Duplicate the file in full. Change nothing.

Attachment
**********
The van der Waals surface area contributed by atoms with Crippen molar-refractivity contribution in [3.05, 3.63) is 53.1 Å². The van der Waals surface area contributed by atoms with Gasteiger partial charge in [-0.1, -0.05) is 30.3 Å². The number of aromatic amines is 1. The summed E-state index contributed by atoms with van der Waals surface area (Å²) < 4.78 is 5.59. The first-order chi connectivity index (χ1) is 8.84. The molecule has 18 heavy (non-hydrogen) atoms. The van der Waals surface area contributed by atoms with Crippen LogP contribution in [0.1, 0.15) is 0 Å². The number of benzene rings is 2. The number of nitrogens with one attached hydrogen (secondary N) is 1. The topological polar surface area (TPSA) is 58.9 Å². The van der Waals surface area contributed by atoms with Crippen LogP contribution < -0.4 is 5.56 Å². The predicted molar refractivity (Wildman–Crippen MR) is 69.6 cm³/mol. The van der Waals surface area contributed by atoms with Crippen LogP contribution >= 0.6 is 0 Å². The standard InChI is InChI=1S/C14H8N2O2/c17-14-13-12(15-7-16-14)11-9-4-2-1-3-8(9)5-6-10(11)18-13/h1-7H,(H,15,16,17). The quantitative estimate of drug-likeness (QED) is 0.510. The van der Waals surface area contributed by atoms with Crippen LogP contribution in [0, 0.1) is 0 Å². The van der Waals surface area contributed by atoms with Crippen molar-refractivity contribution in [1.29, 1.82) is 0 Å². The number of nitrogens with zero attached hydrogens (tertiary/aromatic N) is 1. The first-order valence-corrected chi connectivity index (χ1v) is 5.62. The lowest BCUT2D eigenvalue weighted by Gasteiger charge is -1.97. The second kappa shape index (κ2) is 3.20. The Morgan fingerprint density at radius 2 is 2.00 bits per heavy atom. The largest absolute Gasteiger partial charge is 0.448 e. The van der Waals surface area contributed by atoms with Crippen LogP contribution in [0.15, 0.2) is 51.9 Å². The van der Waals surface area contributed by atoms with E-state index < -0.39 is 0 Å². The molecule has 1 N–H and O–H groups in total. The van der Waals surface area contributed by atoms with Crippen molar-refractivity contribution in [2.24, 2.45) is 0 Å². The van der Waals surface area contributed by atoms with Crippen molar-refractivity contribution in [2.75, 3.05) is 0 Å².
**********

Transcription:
The van der Waals surface area contributed by atoms with Crippen molar-refractivity contribution in [3.05, 3.63) is 53.1 Å². The van der Waals surface area contributed by atoms with Gasteiger partial charge in [-0.1, -0.05) is 30.3 Å². The number of aromatic amines is 1. The summed E-state index contributed by atoms with van der Waals surface area (Å²) < 4.78 is 5.59. The first-order chi connectivity index (χ1) is 8.84. The molecule has 18 heavy (non-hydrogen) atoms. The van der Waals surface area contributed by atoms with Crippen LogP contribution in [0.1, 0.15) is 0 Å². The number of benzene rings is 2. The number of nitrogens with one attached hydrogen (secondary N) is 1. The topological polar surface area (TPSA) is 58.9 Å². The van der Waals surface area contributed by atoms with Crippen LogP contribution < -0.4 is 5.56 Å². The predicted molar refractivity (Wildman–Crippen MR) is 69.6 cm³/mol. The van der Waals surface area contributed by atoms with Crippen LogP contribution >= 0.6 is 0 Å². The standard InChI is InChI=1S/C14H8N2O2/c17-14-13-12(15-7-16-14)11-9-4-2-1-3-8(9)5-6-10(11)18-13/h1-7H,(H,15,16,17). The quantitative estimate of drug-likeness (QED) is 0.510. The van der Waals surface area contributed by atoms with Crippen LogP contribution in [0, 0.1) is 0 Å². The van der Waals surface area contributed by atoms with Crippen molar-refractivity contribution in [1.29, 1.82) is 0 Å². The number of nitrogens with zero attached hydrogens (tertiary/aromatic N) is 1. The first-order valence-corrected chi connectivity index (χ1v) is 5.62. The lowest BCUT2D eigenvalue weighted by Gasteiger charge is -1.97. The second kappa shape index (κ2) is 3.20. The Morgan fingerprint density at radius 2 is 2.00 bits per heavy atom. The largest absolute Gasteiger partial charge is 0.448 e. The van der Waals surface area contributed by atoms with Crippen LogP contribution in [0.15, 0.2) is 51.9 Å². The van der Waals surface area contributed by atoms with E-state index < -0.39 is 0 Å². The molecule has 1 N–H and O–H groups in total. The van der Waals surface area contributed by atoms with Crippen molar-refractivity contribution in [2.24, 2.45) is 0 Å². The van der Waals surface area contributed by atoms with Crippen molar-refractivity contribution in [2.75, 3.05) is 0 Å².